Achieving an excellent vacuum seal doesn’t have to drive you nuts.
In August of 1937, Jim Hamilton was born to one of the first California families to farm the fertile land of the San Joaquin Valley. No one knew he would grow up to become one of the top leaders in the walnut and pecan industries. Jim started farming his family’s 50 acres of prunes and walnuts with his father after high school and in time built his own walnut shaker, bought his first 5-ton walnut dehydrator, and designed and patented an innovative pecan continuous shuttle dryer.
Jim and the team at Hamilton Ranches were hardly beginners when it came to farm equipment. But when they had a piece of custom, vacuum sealing equipment built to order, they couldn’t figure out why it underperformed. The shelf life of nuts can be extended considerably by packaging the product in vacuum-sealed bags. But the seal has to be perfect or air will soon re-enter the bag. In he presence of air, the products will begin to oxidize and quality will decline. Try as they might, no modification to the machine resulted in dependable vacuum seals. Its true – pecan trees may live and bear edible fruit for more than 300 years. But for the Hamilton’s, there was no time to waste. They needed to find a better vacuum sealer.
From time to time, the Hamilton’s would attend the Pack Expo trade show in Las Vegas to see what was new in the packaging industry. Now they were on a mission to solve a specific problem. At the show, they learned about a vacuum bag sealer from PAC Machinery. The machine was called the Packaging Aids PVK Bag-in-box. Essentially, the Packaging Aids PVK Bag-in-box Vacuum Sealer enables the user to start with an outer corrugated box, which would be lined with an oxygen-blocking barrier bag. This inner bag would be filled with nuts, vacuumed and sealed. With the optional gas purge feature, the bag could be flushed with nitrogen to further extend shelf life. The box could then be closed, stacked and handled very easily. But what made the PVK different from the rig they had custom built? The Packaging Aids PVK Bag-in-box featured a bag stretcher. The bag stretcher uses thin fingers that are positioned inside the mouth of the bag and automatically extend outward at the beginning of the seal cycle. This action would pull the seal area tight and smooth, thus eliminating even the smallest, vacuum-defeating wrinkles in the seal. Problem solved. “I just wish we met the Hamilton’s sooner”, commented Larry Warren, PAC Machinery Regional Sales Manager. “We were very familiar with the issues Hamilton was experiencing and knew exactly how to mitigate the problem. We could have saved them the time, expense and frustration of developing a piece of custom equipment that never really worked properly”.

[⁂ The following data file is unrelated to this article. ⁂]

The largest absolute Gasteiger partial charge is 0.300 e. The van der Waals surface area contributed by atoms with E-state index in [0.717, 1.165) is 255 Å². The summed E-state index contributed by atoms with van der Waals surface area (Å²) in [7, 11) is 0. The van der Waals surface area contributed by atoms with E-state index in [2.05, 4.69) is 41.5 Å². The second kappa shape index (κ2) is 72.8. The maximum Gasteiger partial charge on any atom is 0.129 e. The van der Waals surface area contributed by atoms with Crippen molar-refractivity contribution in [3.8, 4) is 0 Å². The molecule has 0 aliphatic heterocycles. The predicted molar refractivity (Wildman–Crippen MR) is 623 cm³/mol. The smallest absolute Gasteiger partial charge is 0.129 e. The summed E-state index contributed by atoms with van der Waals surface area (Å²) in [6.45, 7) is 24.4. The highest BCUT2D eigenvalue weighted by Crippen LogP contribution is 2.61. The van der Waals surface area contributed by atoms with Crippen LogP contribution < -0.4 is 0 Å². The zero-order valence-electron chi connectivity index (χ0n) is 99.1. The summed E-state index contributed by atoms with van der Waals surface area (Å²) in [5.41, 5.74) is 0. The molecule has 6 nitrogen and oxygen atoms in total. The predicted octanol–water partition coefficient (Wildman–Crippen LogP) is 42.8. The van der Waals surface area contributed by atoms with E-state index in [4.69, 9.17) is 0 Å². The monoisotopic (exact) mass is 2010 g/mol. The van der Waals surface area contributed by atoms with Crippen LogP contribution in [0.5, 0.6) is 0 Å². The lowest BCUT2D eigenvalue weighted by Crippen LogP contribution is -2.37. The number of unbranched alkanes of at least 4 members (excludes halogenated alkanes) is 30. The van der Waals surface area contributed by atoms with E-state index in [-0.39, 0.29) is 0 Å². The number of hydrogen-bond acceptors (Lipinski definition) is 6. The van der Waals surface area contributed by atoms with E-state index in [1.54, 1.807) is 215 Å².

Today, Jim, and sons Chris, Jerry and Dave Hamilton are charged with carrying on the Hamilton family tradition. With the bag-sealing challenge solved, the men have one less problem driving them nuts